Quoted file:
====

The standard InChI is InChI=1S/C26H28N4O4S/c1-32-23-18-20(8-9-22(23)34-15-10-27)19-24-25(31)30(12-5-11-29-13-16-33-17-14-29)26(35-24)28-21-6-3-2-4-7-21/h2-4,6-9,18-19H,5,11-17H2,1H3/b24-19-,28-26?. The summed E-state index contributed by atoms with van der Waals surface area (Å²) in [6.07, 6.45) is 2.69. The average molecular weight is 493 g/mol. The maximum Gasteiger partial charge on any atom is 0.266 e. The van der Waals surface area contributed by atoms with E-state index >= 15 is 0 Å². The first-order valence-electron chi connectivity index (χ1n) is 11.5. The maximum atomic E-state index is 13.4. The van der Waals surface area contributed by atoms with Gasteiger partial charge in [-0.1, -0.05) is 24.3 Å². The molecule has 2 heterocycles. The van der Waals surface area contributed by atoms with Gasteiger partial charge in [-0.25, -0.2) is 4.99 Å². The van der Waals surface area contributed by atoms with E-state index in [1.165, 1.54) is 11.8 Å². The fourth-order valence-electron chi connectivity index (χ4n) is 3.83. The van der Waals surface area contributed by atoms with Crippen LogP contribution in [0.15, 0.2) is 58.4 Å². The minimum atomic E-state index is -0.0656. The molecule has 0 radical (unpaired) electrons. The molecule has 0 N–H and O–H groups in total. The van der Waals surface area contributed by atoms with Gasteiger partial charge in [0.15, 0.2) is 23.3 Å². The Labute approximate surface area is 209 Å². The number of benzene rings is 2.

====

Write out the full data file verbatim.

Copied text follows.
The standard InChI is InChI=1S/C26H28N4O4S/c1-32-23-18-20(8-9-22(23)34-15-10-27)19-24-25(31)30(12-5-11-29-13-16-33-17-14-29)26(35-24)28-21-6-3-2-4-7-21/h2-4,6-9,18-19H,5,11-17H2,1H3/b24-19-,28-26?. The summed E-state index contributed by atoms with van der Waals surface area (Å²) in [6.07, 6.45) is 2.69. The average molecular weight is 493 g/mol. The maximum Gasteiger partial charge on any atom is 0.266 e. The van der Waals surface area contributed by atoms with E-state index >= 15 is 0 Å². The first-order valence-electron chi connectivity index (χ1n) is 11.5. The maximum atomic E-state index is 13.4. The van der Waals surface area contributed by atoms with Gasteiger partial charge in [-0.1, -0.05) is 24.3 Å². The molecule has 2 heterocycles. The van der Waals surface area contributed by atoms with Gasteiger partial charge in [-0.25, -0.2) is 4.99 Å². The van der Waals surface area contributed by atoms with E-state index in [1.165, 1.54) is 11.8 Å². The fourth-order valence-electron chi connectivity index (χ4n) is 3.83. The van der Waals surface area contributed by atoms with Crippen LogP contribution in [0.15, 0.2) is 58.4 Å². The minimum atomic E-state index is -0.0656. The molecule has 0 radical (unpaired) electrons. The molecule has 0 N–H and O–H groups in total. The van der Waals surface area contributed by atoms with Gasteiger partial charge in [0.15, 0.2) is 23.3 Å². The Labute approximate surface area is 209 Å². The number of benzene rings is 2.